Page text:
That was this week in comics. I’m feel I should inform you, World’s Finest also came out this week, as did the infinitely superior Vertigo series, Fairest. Oh, and for those of you in South Florida!

Do you have a lot of comics, trades, action figures, and other assorted comic, sci fi, and anime paraphernalia? And you want to make some space for new nerd junk? Come on down to Tate’s Comics this Sunday for their second annual Swap and Sale! I’ve got a booth again, and enough comics and manga to satisfy the choosiest customer. Hope to see y’all there!

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Ladies week is back!

So, it’s the second week of the month again…hold me? I mean, on one hand, I’m really looking forward to Supergirl and Batwoman, but on the other hand, there’s Justice League and the Red Hood Night of the Owls tie-in. I’m a mixed bag of feelings, here. Best just jump right in.

Three words: Registering Metabolic Arousal. Tony. Why. I mean, it’s funny, because he’s a teenager and she’s scantily dressed, but really? I’m equally amused and ashamed. Though on the other hand, Jaime is slowly morphing back into that adorably awkward dorky kid that I begrudgingly fell in love with in 2006, while still mourning the loss of Ted Kord. He’s nervous around Bleez not only because she can, and would, kill him in a second, but because he’s trying to remember the stuff his parents taught him about being polite to the ladies, and figure out just how it applies to space aliens. I liked the character interaction in this issue more than I liked the fight, because the fight is connected to the next issue of New Guardians and…yeah. Crossover fever is hitting hard these days, and I’m not pleased about it. Also, and I may not have mentioned this before, but I really like Marcio Takara’s art. He draws a beautiful Jaime, and unlike Ed ‘Tits n Ass’ Benes, he makes Bleez’s suit look more like semi-functional armor than a bondage suit, which is always nice. A moment of silence for Glomulus, who will most likely be back in New Guardians.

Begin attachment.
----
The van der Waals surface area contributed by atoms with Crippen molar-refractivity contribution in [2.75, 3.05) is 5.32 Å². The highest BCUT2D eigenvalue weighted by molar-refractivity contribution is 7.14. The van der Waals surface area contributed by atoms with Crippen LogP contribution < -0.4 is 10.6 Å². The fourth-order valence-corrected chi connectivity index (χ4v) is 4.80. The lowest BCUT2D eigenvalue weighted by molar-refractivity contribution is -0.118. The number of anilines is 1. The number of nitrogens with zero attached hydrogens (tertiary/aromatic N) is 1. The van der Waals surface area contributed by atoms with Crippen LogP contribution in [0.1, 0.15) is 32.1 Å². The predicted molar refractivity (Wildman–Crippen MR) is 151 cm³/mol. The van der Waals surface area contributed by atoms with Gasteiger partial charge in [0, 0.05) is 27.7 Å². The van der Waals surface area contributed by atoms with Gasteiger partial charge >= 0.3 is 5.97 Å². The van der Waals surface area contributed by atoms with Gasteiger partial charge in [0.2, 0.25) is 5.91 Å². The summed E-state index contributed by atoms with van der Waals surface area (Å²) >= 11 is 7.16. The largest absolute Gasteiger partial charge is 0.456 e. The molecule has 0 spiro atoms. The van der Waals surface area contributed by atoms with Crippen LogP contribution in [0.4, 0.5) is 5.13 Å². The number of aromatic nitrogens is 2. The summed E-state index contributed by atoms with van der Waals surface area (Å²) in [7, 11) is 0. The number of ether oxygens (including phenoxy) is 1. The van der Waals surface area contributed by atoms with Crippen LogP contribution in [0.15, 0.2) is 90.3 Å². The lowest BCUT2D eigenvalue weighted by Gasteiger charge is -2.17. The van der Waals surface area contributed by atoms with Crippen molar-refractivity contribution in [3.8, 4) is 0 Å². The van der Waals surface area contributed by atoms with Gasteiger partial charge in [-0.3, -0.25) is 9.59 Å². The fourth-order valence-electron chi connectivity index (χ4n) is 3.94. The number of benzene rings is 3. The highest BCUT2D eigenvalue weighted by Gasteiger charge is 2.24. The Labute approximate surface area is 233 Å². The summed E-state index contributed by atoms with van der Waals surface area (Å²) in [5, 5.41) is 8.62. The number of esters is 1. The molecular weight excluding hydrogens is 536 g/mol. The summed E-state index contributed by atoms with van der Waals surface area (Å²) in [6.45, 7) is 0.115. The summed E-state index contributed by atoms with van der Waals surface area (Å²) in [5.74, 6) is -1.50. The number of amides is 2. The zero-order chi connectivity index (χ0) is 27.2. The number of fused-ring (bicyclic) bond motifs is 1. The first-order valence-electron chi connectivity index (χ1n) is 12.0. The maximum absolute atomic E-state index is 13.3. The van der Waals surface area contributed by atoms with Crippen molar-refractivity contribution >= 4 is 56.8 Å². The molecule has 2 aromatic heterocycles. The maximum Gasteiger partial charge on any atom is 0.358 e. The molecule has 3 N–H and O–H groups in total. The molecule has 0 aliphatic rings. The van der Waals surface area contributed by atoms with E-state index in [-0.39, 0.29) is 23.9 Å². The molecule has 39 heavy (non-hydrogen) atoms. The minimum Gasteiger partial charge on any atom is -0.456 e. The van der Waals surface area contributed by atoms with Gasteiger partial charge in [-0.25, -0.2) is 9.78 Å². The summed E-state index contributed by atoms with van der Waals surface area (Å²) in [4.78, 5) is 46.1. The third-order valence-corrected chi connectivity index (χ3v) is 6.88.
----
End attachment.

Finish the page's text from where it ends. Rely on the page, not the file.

Sigh, and it was going so well. I’ve never been a huge fan of the Dominators just because…well, they’re the Dominators. Everything they’re about is in their name. They invade worlds to expand territory, DC’s answer to Skrulls. And while this new storyline is going to focus on Querl and Nura (two of my favorite Legionnaires), and Nura is obviously going to be more ass-kicky than usual, I can’t help but feel anxious. Paul Levitz’s writing has always been pretty questionable to me. His setups are elaborate, but often don’t pan out into anything. I’m still waiting to find out if Mekt was lying about being born with a twin. Francis Portella’s art is fantastic, especially when drawing Nura fighting. Thank you, man who knows how to illustrate a realistic fight scene…with genetically mutated aliens. In any case, this issue is setting up the next arc. Brainy and Dream Girl were kidnapped by Dominators for undisclosed reasons, and Starman quit the Legion to get back the woman he loves without dragging the rest of the team into an interplanetary incident. Let’s focus for a moment on how fucking stupid this idea is. Thom may be Omega-powerful, what with his powers being those of gravity itself, but he’s still healing. He’s still in a goddamn floating wheelchair, but no biggie. He’s just going to steal a spaceship, fly to the Dominator planet, and make everyone fall over or something. Thom, look at your choices. They are bad.